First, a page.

Magnesium can also be supplied in dolomite, which is a liming material and reduces soil acidity to about the same degree as ground limestone. Dolomite should be mixed into the seedbed at least several weeks in advance of planting and preferably the preceding year. Magnesium can also be supplied by the application of Epsom salts or Sul-Po-Mag fertilizer prior to seeding or transplanting as follows:

* Sul-Po-Mag at 150 to 200 lb/acre. 
* OR Epsom salts at 150 to 200 lb/acre.
* OR Dolomitic Limestone at 225 to 275 lb/acre.


Cauliflower is sensitive to boron deficiency. Apply boron as follows:

If the soil test* for B reads (ppm): Apply this amount of B (lb/A):
0 - 1 3 - 4 broadcast
1 - 3 1 - 2 broadcast
Over 3 1/2 - 1 foliar spray

*Assumes extraction procedures similar to those used by the OSU Central Analytical Laboratory. Specific information on soil test procedures is available from the Dept. of Crop and Soil Science.
A satisfactory foliar spray contains 1 lb B/100 gal water. Fertilizers containing B should not be banded.

Fields East of the Cascades or where winter rainfall is low, and to which the higher rates of boron have been applied, should not normally be planted to beans or cucumbers the following year, as both these crops are extremely sensitive to boron.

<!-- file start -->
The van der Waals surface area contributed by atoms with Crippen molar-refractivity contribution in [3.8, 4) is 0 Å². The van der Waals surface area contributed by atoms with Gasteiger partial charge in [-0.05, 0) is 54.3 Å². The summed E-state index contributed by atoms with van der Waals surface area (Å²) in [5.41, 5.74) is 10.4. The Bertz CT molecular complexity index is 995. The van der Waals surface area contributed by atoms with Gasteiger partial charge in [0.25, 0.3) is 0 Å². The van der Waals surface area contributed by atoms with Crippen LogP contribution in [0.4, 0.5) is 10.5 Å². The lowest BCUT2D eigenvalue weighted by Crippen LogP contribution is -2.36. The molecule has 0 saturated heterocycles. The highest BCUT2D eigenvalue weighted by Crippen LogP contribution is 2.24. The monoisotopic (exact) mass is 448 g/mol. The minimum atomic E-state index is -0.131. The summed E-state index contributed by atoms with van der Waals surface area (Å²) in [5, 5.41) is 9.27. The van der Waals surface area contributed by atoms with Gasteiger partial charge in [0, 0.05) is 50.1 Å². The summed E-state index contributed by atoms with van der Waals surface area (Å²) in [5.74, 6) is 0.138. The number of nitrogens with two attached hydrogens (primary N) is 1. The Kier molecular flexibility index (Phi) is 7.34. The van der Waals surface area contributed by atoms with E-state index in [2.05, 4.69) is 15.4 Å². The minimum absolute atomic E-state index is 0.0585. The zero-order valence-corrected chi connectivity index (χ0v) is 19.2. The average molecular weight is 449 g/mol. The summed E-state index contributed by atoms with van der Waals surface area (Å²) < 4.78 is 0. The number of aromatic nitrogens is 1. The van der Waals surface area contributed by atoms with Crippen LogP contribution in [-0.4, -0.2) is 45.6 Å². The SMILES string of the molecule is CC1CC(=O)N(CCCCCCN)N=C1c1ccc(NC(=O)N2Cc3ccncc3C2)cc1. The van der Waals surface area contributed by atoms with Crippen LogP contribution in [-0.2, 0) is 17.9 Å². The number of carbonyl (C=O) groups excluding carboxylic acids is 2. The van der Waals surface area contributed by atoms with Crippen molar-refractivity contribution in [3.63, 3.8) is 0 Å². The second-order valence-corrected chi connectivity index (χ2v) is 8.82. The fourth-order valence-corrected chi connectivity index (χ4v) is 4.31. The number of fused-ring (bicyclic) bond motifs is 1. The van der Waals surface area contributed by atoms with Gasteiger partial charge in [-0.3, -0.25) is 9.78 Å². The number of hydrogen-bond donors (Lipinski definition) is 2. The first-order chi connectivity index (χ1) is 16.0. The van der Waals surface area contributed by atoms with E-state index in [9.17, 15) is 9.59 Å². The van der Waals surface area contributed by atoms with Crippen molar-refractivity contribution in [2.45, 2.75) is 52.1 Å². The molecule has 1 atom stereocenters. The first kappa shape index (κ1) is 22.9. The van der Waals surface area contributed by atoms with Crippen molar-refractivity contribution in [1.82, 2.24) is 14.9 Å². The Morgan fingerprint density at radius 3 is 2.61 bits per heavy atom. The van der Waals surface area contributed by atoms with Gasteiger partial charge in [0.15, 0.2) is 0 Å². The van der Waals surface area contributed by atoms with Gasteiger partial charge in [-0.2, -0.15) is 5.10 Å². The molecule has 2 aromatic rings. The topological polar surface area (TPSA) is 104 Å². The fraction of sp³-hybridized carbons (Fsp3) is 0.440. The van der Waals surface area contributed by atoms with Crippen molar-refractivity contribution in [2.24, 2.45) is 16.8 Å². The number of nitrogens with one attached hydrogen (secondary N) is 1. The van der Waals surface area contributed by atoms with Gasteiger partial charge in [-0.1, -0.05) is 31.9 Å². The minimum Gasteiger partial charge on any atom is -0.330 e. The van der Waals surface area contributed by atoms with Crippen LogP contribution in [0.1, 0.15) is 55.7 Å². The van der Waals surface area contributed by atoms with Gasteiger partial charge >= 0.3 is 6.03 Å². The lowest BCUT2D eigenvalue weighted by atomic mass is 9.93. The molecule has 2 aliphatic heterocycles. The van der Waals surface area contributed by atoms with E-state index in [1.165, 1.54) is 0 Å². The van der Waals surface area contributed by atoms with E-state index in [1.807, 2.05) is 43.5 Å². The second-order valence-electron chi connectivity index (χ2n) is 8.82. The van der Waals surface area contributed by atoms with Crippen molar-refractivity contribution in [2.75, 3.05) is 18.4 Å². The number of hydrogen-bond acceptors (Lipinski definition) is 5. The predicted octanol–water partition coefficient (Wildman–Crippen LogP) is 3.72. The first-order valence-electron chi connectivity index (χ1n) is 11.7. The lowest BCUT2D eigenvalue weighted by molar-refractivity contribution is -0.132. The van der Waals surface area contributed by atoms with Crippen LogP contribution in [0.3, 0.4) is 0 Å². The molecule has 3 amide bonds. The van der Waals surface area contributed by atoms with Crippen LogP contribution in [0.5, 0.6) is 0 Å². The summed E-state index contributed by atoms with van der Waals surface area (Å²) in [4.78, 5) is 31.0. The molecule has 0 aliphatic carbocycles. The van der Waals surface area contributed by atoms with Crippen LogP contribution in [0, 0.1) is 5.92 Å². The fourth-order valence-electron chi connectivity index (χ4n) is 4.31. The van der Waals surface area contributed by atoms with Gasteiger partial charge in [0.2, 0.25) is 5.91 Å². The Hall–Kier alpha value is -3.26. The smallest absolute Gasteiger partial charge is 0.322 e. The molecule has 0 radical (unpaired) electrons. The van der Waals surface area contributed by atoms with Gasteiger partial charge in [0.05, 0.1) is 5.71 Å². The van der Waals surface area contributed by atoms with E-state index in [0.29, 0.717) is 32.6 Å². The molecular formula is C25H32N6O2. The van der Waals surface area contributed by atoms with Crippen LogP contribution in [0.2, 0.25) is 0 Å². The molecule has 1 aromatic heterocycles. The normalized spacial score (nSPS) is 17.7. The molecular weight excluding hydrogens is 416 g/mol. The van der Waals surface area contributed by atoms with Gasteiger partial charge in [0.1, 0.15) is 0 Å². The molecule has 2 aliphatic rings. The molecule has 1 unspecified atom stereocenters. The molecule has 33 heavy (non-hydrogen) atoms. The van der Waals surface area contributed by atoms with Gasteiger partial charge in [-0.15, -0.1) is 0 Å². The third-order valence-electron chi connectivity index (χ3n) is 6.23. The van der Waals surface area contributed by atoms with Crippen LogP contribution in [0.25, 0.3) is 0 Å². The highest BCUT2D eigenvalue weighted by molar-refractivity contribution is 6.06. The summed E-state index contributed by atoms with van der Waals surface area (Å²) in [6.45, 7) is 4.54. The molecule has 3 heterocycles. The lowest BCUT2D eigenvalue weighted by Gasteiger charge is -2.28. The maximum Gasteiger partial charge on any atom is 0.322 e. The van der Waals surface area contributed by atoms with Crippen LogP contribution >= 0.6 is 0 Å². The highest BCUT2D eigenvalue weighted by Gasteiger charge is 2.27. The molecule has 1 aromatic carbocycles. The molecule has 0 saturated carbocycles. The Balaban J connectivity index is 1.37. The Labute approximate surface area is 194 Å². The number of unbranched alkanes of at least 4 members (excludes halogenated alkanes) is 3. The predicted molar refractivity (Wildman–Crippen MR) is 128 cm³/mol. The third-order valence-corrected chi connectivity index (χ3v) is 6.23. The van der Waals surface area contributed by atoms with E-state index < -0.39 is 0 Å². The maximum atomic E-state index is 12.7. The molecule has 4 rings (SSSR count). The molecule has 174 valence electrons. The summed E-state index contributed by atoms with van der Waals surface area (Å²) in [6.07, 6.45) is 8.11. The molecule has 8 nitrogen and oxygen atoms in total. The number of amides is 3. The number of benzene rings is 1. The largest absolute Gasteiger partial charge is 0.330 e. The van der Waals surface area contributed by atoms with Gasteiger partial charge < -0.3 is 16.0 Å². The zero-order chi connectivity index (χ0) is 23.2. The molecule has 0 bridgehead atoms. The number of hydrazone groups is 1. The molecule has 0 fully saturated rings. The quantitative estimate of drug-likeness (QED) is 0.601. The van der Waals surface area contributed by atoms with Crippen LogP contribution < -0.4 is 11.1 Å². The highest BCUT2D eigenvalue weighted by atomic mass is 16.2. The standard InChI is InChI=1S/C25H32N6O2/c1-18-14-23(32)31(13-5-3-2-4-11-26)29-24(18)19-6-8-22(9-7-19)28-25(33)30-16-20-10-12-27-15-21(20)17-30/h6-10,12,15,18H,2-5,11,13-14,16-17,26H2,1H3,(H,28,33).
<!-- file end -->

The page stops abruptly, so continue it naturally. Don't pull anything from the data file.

If a mineral soil is below pH 6.3 or an organic soil is below 5.5 and/or the calcium (Ca) level is below 8 meq/100g soil, lime should be applied. Compared to other vegetables cauliflower has a fairly high lime requirement.

If the SMP Buffer* test for lime reads: Apply this amount of lime (T/A):
Below 5.6 5 - 7
5.7 - 5.9 4 - 5
5.9 - 6.1 3 - 4
6.1 - 6.3 2 - 3
6.3 - 6.6 1 - 2
Over 6.6 None

*Assumes extraction procedures similar to those used by the OSU Central Analytical Laboratory. Specific information on soil test procedures is available from the Dept. of Crop and Soil Science.
The liming rate is based on 100-score lime. Lime should be mixed into the seedbed at least several weeks before seeding and preferably the preceding year. A lime application is effective over several years.

Some soils may have a fairly high SMP buffer value (over 6.6) and a low pH (below 6.0). This condition can be caused by the application of acidifying fertilizer. In this case the low pH value is temporary and the pH of the soil will increase as the fertilizer completes its reaction with the soil. This temporary "active" acidity from fertilizer is encountered following recent applications of most nitrogen fertilizer materials. Acidifying fertilizers also have a long term acidifying effect on soil that is cumulative and leads to lower SMP buffer readings.

Sandy soils to which fertilizers have not been recently applied sometimes record low pH and high SMP buffer values. In such cases, a light application of lime (1 to 2 ton/A) should suffice to neutralize soil acidity.

For acid soils low in Mg (less than 0.5 meq Mg/100g soil) one T/A of dolomite lime can be used as a Mg source. Dolomite and ground limestone have about the same ability to neutralize soil acidity.